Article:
Tuesday, January 19, 2010

Vintage kid gloves


I've been ferreting about in the attics, cupboards and wardrobes in the family home again, as I accelerate my sorting and throwing out activities. A large part of Sunday was spent in the revolting 1960s twin garage round the back of the house. It leaks, houses many spiders and has been the repository of bags & boxes of junk for years.

As I hurled mouse-dropping filled cardboard boxes into the skip, I came across a small wooden stool with a ripped & faded silk padded seat.


When I lifted the lid I discovered that it housed all my late step-grandmother's scarves & gloves.

There was the silk floral number I bought for her in Varanasi on my GAP year, along with long silk hunting stocks, gauzy head scarves, yellow string riding gloves, Jacqmar silk squares and, hidden away at the bottom, some leather & kid gloves in perfect condition. We've washed everything & sent it all to the local hospice shop, bar the hunting stocks and the gloves, some of which I've photographed here. As they are almost impossible to clean, it's very rare to find kid gloves in good condition.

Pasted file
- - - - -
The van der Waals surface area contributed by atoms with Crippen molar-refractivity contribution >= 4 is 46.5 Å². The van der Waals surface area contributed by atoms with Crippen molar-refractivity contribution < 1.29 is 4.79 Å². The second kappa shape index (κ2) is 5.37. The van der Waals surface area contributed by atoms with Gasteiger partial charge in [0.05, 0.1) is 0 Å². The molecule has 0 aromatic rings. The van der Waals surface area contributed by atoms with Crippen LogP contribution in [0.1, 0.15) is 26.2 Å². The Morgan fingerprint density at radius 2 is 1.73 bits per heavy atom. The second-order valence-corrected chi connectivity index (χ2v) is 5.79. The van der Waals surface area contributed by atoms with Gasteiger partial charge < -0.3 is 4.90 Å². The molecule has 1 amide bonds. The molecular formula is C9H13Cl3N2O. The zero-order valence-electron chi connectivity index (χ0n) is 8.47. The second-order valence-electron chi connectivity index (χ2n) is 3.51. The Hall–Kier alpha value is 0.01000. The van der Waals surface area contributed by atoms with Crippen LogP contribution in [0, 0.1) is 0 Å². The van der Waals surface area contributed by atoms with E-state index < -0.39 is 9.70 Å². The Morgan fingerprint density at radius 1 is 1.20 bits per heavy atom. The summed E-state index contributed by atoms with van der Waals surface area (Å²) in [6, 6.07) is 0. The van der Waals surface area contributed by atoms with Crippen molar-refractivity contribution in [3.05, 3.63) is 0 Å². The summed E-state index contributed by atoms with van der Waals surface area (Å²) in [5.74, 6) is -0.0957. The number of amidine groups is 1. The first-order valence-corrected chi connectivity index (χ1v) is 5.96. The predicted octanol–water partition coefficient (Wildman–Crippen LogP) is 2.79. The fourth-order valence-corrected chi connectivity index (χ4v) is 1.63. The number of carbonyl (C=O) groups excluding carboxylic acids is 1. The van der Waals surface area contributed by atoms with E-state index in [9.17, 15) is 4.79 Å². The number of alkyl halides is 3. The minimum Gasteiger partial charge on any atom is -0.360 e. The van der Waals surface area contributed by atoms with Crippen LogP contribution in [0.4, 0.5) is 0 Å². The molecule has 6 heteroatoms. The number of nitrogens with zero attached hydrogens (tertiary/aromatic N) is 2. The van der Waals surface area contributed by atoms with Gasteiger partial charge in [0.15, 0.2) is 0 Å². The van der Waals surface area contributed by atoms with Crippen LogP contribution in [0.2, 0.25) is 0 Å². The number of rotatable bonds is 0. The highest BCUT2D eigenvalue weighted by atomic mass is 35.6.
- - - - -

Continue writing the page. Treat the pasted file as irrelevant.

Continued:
These are lilac kid evening elbow gloves from the 1950s. They fit my arms and wrists, although due to my wide hands, they are a touch on the small side around my palms.


Long gloves like these traditionally have what is known as a mousquetaire opening, which fastens with tiny buttons at the wrist.


Women would have had either a ladies maid, helpful husband or a little button hook to fasten them, as it is quite impossible to do so single handed. These would have been worn all evening, especially for dancing. When supper was taken later on in the proceedings, the lady would peel off the fingers, undo the buttons and slip her hands though the gap, rolling back the hands so that she could eat.


Inside they are stamped with their origin:


There's something rather lovely about the idea of French kid gloves. It shouts special occasion and luxury in a way we don't see often any more.

There was also this pair of lovely black gloves:


They are marked with her name inside:


And these elegant French scalloped edged navy blue kid daytime numbers, over which my mother & I are currently fighting:



Shame I'm not covering the collections this season: the black & blue gloves would form an essential part of my fashion week clothing arsenal. (It's all about the accessories darlings.)